PRESS RELEASE: Kodak Innovator To Receive Germany’s Highest Imaging Honor
German Photographic Society will present Steve Sasson with Cultural Award for inventing world’s first digital camera
ROCHESTER, N.Y., Sept. 24 -- Kodak’s Steve Sasson, inventor of the world’s first digital camera, will accept Germany’s highest honor for imaging, the Cultural Award, from the German Photographic Society (DGPh) at a September 27th ceremony in Cologne. The ceremony takes place during Photokina, the world’s largest photo and imaging trade fair.
The DGPh, with over 1,000 members, has represented the cultural interests ofphotography in Germany since its founding in 1951.
“The board of the DGPh unanimously decided to honor Steve Sasson with the Cultural Award for his epic-making invention of the first digital camera,” said Dr. Ulrich Nickel, President, German Photographic Society. “Virtually all digital images today, from still cameras to camera phones, are based on this Kodak development.”
Professor Gottfried Jäger, the ceremony’s laudatory speaker added, “His groundbreaking invention marks a watershed in the technical production and handling of images in our time.”
Sasson’s pioneering work began in 1975 and the technology employed forproducing the first digital camera, using a charge coupled device (CCD) sensor,was patented in 1978.
“Steve Sasson’s visionary work changed the way people around the world take pictures and is the foundation for all of today’s digital cameras,” said Antonio M. Perez, Chairman and Chief Executive Officer, Eastman Kodak Company. “This great honor for Steve underscores the spirit of innovation embraced by our entire technical team, whose contributions continue to make Kodak a world leader in the development of groundbreaking imaging technology.”
The Cultural Award has been presented since 1959 to recognize outstandingservice to photography in the arts, humanitarian, social, technical,educational or scientific fields. Previous award winners include internationally renowned scientists, inventors, writers, publishers, editors,lecturers, art directors and photographers.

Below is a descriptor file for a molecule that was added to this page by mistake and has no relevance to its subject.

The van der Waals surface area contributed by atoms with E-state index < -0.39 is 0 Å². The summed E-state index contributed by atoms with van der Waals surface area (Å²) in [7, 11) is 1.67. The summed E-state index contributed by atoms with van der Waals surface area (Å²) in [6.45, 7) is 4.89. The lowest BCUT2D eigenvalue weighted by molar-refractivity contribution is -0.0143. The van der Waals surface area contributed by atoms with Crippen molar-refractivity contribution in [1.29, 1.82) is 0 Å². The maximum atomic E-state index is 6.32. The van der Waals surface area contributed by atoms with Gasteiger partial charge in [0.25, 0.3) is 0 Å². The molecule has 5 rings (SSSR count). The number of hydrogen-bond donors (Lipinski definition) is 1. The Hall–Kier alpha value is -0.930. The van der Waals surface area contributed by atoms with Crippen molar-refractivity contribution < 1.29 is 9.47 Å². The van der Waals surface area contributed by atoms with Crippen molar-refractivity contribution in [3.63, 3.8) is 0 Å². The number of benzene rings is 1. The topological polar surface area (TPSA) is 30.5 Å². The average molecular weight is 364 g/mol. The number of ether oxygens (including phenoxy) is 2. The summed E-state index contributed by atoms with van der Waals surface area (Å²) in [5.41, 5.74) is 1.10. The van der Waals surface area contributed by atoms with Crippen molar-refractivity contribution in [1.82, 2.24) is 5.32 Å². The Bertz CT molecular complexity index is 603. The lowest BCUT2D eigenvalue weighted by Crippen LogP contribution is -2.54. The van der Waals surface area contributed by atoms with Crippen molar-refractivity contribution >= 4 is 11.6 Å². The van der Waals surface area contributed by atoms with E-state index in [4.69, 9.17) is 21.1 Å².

This is the sixth recognition Sasson has received for his work on the firstdigital camera. Last year he was inducted into the U.S. Consumer ElectronicsHall of Fame and also received the Visionary Award from the PhotographicManufacturers and Distributors Association (2007), the Distinguished ScholarAward from Peking University’s School of Journalism and Communication (2006), the Progress Award form the Photographic Society of America (2006), and Kodak’s Eastman Innovation Award (2001).
Sasson is the fourth Kodak researcher to be honored with the Cultural Award.Previous Kodak recipients were Dr. Leopold Godowsky in 1973, Dr. Wesley T.Hanson in 1977, and Dr. Paul B. Gilman in 1989.
Kodak will feature a two-part interview with Steve Sasson on their PluggedInblog starting today at http://pluggedin.kodak.com as well as a podcast under Technology Briefs at http://kodak.com/go/podcast.
Based in Cologne, the Germany Photographic Society (DGPh) was initiated in1951 by L. Fritz Gruber with the cooperation of the city of Cologne and theAssociation of the German Photographic Industry. The DGPh brings togetherleading and outstanding personalities in the photographic world for theimportant purpose of promoting the esteem in which photography is held, and itsartistic and scientific applications.Its activities include both theconventional methods of photography and its many different fields ofapplication in art, science, education, journalism, industry and politics, aswell as non-conventional methods and new forms of imaging media.
For more information, visit www.dgph.de.
As the world’s foremost imaging innovator, Kodak helps consumers,businesses, and creative professionals unleash the power of pictures andprinting to enrich their lives.To learn more, visit http://www.kodak.com/, and our blogs: 1000words.kodak.com,
(First posted on Wednesday, September 24, 2008 at 10:20 EDT)